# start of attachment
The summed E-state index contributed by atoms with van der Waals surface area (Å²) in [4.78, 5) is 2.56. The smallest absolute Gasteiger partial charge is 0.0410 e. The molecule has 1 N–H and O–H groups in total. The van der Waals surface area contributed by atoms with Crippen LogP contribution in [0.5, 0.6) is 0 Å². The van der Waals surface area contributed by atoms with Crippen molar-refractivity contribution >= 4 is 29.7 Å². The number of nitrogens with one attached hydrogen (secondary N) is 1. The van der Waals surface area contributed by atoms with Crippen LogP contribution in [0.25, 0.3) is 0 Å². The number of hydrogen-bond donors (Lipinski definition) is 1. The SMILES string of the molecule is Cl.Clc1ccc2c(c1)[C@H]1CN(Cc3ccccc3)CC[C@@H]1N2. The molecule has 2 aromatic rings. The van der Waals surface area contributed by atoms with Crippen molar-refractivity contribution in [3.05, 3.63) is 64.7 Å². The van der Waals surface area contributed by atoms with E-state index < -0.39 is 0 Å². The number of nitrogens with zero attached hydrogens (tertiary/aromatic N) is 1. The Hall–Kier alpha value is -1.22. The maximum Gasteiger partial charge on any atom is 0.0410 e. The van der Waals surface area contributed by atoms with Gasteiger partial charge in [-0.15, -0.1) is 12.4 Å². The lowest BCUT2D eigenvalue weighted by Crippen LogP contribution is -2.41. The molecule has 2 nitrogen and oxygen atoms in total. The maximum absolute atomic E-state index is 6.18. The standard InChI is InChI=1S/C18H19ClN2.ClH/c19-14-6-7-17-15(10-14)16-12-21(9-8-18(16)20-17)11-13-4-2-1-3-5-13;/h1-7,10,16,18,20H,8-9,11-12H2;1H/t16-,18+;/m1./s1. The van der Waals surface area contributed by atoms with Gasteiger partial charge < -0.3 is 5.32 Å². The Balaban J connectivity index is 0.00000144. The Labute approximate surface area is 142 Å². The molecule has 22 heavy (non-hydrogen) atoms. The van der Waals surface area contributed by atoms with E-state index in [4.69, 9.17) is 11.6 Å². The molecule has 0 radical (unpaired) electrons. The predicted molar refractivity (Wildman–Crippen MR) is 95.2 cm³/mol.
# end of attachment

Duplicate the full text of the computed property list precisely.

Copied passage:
The summed E-state index contributed by atoms with van der Waals surface area (Å²) in [4.78, 5) is 2.56. The smallest absolute Gasteiger partial charge is 0.0410 e. The molecule has 1 N–H and O–H groups in total. The van der Waals surface area contributed by atoms with Crippen LogP contribution in [0.5, 0.6) is 0 Å². The van der Waals surface area contributed by atoms with Crippen molar-refractivity contribution >= 4 is 29.7 Å². The number of nitrogens with one attached hydrogen (secondary N) is 1. The van der Waals surface area contributed by atoms with Crippen LogP contribution in [0.25, 0.3) is 0 Å². The number of hydrogen-bond donors (Lipinski definition) is 1. The SMILES string of the molecule is Cl.Clc1ccc2c(c1)[C@H]1CN(Cc3ccccc3)CC[C@@H]1N2. The molecule has 2 aromatic rings. The van der Waals surface area contributed by atoms with Crippen molar-refractivity contribution in [3.05, 3.63) is 64.7 Å². The van der Waals surface area contributed by atoms with E-state index < -0.39 is 0 Å². The number of nitrogens with zero attached hydrogens (tertiary/aromatic N) is 1. The Hall–Kier alpha value is -1.22. The maximum Gasteiger partial charge on any atom is 0.0410 e. The van der Waals surface area contributed by atoms with Gasteiger partial charge in [-0.15, -0.1) is 12.4 Å². The lowest BCUT2D eigenvalue weighted by Crippen LogP contribution is -2.41. The molecule has 2 nitrogen and oxygen atoms in total. The maximum absolute atomic E-state index is 6.18. The standard InChI is InChI=1S/C18H19ClN2.ClH/c19-14-6-7-17-15(10-14)16-12-21(9-8-18(16)20-17)11-13-4-2-1-3-5-13;/h1-7,10,16,18,20H,8-9,11-12H2;1H/t16-,18+;/m1./s1. The van der Waals surface area contributed by atoms with Gasteiger partial charge < -0.3 is 5.32 Å². The Balaban J connectivity index is 0.00000144. The Labute approximate surface area is 142 Å². The molecule has 22 heavy (non-hydrogen) atoms. The van der Waals surface area contributed by atoms with E-state index in [4.69, 9.17) is 11.6 Å². The molecule has 0 radical (unpaired) electrons. The predicted molar refractivity (Wildman–Crippen MR) is 95.2 cm³/mol.